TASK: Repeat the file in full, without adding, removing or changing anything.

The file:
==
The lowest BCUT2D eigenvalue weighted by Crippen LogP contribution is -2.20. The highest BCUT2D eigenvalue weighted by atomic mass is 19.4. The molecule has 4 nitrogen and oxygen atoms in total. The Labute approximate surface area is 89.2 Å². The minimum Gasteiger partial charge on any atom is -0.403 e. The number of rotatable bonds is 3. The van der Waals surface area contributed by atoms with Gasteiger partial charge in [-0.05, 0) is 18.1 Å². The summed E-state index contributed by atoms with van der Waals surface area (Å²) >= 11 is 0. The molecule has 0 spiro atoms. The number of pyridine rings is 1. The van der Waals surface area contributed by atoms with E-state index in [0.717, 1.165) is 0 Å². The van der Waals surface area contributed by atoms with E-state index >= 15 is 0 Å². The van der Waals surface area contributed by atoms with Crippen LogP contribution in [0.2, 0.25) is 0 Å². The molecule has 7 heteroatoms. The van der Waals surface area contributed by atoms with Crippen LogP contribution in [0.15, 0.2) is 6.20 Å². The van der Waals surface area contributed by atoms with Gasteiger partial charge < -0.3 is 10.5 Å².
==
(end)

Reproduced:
The lowest BCUT2D eigenvalue weighted by Crippen LogP contribution is -2.20. The highest BCUT2D eigenvalue weighted by atomic mass is 19.4. The molecule has 4 nitrogen and oxygen atoms in total. The Labute approximate surface area is 89.2 Å². The minimum Gasteiger partial charge on any atom is -0.403 e. The number of rotatable bonds is 3. The van der Waals surface area contributed by atoms with Gasteiger partial charge in [-0.05, 0) is 18.1 Å². The summed E-state index contributed by atoms with van der Waals surface area (Å²) >= 11 is 0. The molecule has 0 spiro atoms. The number of pyridine rings is 1. The van der Waals surface area contributed by atoms with E-state index in [0.717, 1.165) is 0 Å². The van der Waals surface area contributed by atoms with E-state index >= 15 is 0 Å². The van der Waals surface area contributed by atoms with Crippen LogP contribution in [0.2, 0.25) is 0 Å². The molecule has 7 heteroatoms. The van der Waals surface area contributed by atoms with Crippen LogP contribution in [0.15, 0.2) is 6.20 Å². The van der Waals surface area contributed by atoms with Gasteiger partial charge < -0.3 is 10.5 Å².